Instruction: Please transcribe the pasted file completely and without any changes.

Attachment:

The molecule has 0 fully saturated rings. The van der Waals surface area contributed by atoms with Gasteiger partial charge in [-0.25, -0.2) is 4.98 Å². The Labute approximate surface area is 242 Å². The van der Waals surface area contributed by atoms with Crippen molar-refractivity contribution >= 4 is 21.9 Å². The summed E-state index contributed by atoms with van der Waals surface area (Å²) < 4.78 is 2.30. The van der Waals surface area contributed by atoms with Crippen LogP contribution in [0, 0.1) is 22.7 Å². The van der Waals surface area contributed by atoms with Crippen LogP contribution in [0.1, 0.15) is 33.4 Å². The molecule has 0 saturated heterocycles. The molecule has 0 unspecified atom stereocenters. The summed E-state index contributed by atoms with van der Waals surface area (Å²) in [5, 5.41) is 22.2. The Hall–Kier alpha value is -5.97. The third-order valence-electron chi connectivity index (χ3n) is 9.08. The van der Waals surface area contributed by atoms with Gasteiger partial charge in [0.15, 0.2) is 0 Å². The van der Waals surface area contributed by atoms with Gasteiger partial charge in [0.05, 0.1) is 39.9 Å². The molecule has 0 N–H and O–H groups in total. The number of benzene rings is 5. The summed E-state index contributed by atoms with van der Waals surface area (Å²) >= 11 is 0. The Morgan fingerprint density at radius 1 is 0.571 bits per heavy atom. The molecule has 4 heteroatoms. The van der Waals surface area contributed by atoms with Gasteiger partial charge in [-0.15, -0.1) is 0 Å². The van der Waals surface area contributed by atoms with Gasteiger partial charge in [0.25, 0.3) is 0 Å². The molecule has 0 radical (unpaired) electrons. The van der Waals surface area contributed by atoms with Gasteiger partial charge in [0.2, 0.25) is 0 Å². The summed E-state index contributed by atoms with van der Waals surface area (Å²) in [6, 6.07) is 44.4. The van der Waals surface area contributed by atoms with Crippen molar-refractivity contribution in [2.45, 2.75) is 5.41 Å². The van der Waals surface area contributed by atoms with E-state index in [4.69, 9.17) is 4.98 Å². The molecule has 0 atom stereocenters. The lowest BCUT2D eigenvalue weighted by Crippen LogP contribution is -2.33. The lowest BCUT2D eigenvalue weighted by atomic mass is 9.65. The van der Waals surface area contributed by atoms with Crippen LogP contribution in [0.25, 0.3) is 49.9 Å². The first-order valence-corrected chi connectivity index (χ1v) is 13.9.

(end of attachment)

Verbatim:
The molecule has 0 fully saturated rings. The van der Waals surface area contributed by atoms with Gasteiger partial charge in [-0.25, -0.2) is 4.98 Å². The Labute approximate surface area is 242 Å². The van der Waals surface area contributed by atoms with Crippen molar-refractivity contribution >= 4 is 21.9 Å². The summed E-state index contributed by atoms with van der Waals surface area (Å²) < 4.78 is 2.30. The van der Waals surface area contributed by atoms with Crippen LogP contribution in [0, 0.1) is 22.7 Å². The van der Waals surface area contributed by atoms with Crippen LogP contribution in [0.1, 0.15) is 33.4 Å². The molecule has 0 saturated heterocycles. The molecule has 0 unspecified atom stereocenters. The summed E-state index contributed by atoms with van der Waals surface area (Å²) in [5, 5.41) is 22.2. The Hall–Kier alpha value is -5.97. The third-order valence-electron chi connectivity index (χ3n) is 9.08. The van der Waals surface area contributed by atoms with Gasteiger partial charge in [0.15, 0.2) is 0 Å². The van der Waals surface area contributed by atoms with Gasteiger partial charge in [0.05, 0.1) is 39.9 Å². The molecule has 0 N–H and O–H groups in total. The number of benzene rings is 5. The summed E-state index contributed by atoms with van der Waals surface area (Å²) >= 11 is 0. The Morgan fingerprint density at radius 1 is 0.571 bits per heavy atom. The molecule has 4 heteroatoms. The van der Waals surface area contributed by atoms with Gasteiger partial charge in [-0.15, -0.1) is 0 Å². The van der Waals surface area contributed by atoms with Gasteiger partial charge in [0.25, 0.3) is 0 Å². The molecule has 0 radical (unpaired) electrons. The van der Waals surface area contributed by atoms with Gasteiger partial charge in [0.2, 0.25) is 0 Å². The summed E-state index contributed by atoms with van der Waals surface area (Å²) in [6, 6.07) is 44.4. The van der Waals surface area contributed by atoms with Crippen molar-refractivity contribution in [2.45, 2.75) is 5.41 Å². The van der Waals surface area contributed by atoms with E-state index in [4.69, 9.17) is 4.98 Å². The molecule has 0 atom stereocenters. The lowest BCUT2D eigenvalue weighted by Crippen LogP contribution is -2.33. The lowest BCUT2D eigenvalue weighted by atomic mass is 9.65. The van der Waals surface area contributed by atoms with Crippen LogP contribution in [0.25, 0.3) is 49.9 Å². The first-order valence-corrected chi connectivity index (χ1v) is 13.9.